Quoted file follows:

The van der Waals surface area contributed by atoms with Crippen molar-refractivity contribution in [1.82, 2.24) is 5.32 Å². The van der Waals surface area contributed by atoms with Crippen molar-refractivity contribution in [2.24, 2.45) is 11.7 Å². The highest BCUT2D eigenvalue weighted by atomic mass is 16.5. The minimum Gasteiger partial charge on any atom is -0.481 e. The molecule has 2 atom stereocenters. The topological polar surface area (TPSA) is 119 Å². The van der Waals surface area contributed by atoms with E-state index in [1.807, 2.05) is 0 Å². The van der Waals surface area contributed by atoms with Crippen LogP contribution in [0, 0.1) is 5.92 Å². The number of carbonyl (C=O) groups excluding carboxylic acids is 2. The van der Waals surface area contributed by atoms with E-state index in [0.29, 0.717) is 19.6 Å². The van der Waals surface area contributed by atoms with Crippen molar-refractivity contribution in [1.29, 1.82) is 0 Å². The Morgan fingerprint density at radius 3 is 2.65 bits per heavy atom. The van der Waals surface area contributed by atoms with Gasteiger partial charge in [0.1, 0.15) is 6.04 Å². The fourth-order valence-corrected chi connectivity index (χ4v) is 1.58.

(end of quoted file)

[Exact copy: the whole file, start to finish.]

The van der Waals surface area contributed by atoms with Crippen molar-refractivity contribution in [1.82, 2.24) is 5.32 Å². The van der Waals surface area contributed by atoms with Crippen molar-refractivity contribution in [2.24, 2.45) is 11.7 Å². The highest BCUT2D eigenvalue weighted by atomic mass is 16.5. The minimum Gasteiger partial charge on any atom is -0.481 e. The molecule has 2 atom stereocenters. The topological polar surface area (TPSA) is 119 Å². The van der Waals surface area contributed by atoms with E-state index in [1.807, 2.05) is 0 Å². The van der Waals surface area contributed by atoms with Crippen LogP contribution in [0, 0.1) is 5.92 Å². The number of carbonyl (C=O) groups excluding carboxylic acids is 2. The van der Waals surface area contributed by atoms with E-state index in [0.29, 0.717) is 19.6 Å². The van der Waals surface area contributed by atoms with Crippen molar-refractivity contribution in [1.29, 1.82) is 0 Å². The Morgan fingerprint density at radius 3 is 2.65 bits per heavy atom. The van der Waals surface area contributed by atoms with Gasteiger partial charge in [0.1, 0.15) is 6.04 Å². The fourth-order valence-corrected chi connectivity index (χ4v) is 1.58.